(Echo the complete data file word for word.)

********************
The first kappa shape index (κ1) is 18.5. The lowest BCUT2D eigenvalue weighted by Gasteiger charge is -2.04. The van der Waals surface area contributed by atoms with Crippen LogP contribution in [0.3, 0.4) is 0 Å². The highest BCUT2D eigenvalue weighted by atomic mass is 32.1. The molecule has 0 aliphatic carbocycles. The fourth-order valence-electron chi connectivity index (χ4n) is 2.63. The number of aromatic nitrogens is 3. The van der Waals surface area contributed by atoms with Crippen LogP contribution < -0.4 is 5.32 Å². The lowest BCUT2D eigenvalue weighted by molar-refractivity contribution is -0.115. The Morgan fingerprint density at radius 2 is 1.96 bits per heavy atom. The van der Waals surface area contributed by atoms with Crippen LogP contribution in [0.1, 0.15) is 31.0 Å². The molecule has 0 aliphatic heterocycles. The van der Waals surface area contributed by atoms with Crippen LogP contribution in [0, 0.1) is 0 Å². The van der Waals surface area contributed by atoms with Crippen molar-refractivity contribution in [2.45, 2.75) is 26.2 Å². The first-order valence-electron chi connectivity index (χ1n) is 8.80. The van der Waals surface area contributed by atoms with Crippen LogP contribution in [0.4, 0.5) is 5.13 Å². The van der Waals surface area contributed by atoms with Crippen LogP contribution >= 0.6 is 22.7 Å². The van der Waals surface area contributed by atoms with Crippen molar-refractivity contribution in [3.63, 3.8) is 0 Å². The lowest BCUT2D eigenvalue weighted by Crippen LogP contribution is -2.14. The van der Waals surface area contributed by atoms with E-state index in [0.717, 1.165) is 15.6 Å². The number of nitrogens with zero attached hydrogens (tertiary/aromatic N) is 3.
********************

The first kappa shape index (κ1) is 18.5. The lowest BCUT2D eigenvalue weighted by Gasteiger charge is -2.04. The van der Waals surface area contributed by atoms with Crippen LogP contribution in [0.3, 0.4) is 0 Å². The highest BCUT2D eigenvalue weighted by atomic mass is 32.1. The molecule has 0 aliphatic carbocycles. The fourth-order valence-electron chi connectivity index (χ4n) is 2.63. The number of aromatic nitrogens is 3. The van der Waals surface area contributed by atoms with Crippen LogP contribution < -0.4 is 5.32 Å². The lowest BCUT2D eigenvalue weighted by molar-refractivity contribution is -0.115. The Morgan fingerprint density at radius 2 is 1.96 bits per heavy atom. The van der Waals surface area contributed by atoms with Crippen LogP contribution in [0.1, 0.15) is 31.0 Å². The molecule has 0 aliphatic heterocycles. The van der Waals surface area contributed by atoms with Crippen LogP contribution in [0, 0.1) is 0 Å². The van der Waals surface area contributed by atoms with Crippen molar-refractivity contribution in [2.45, 2.75) is 26.2 Å². The first-order valence-electron chi connectivity index (χ1n) is 8.80. The van der Waals surface area contributed by atoms with Crippen LogP contribution in [0.4, 0.5) is 5.13 Å². The van der Waals surface area contributed by atoms with Crippen LogP contribution >= 0.6 is 22.7 Å². The van der Waals surface area contributed by atoms with Crippen molar-refractivity contribution in [3.63, 3.8) is 0 Å². The lowest BCUT2D eigenvalue weighted by Crippen LogP contribution is -2.14. The van der Waals surface area contributed by atoms with E-state index in [0.717, 1.165) is 15.6 Å². The number of nitrogens with zero attached hydrogens (tertiary/aromatic N) is 3.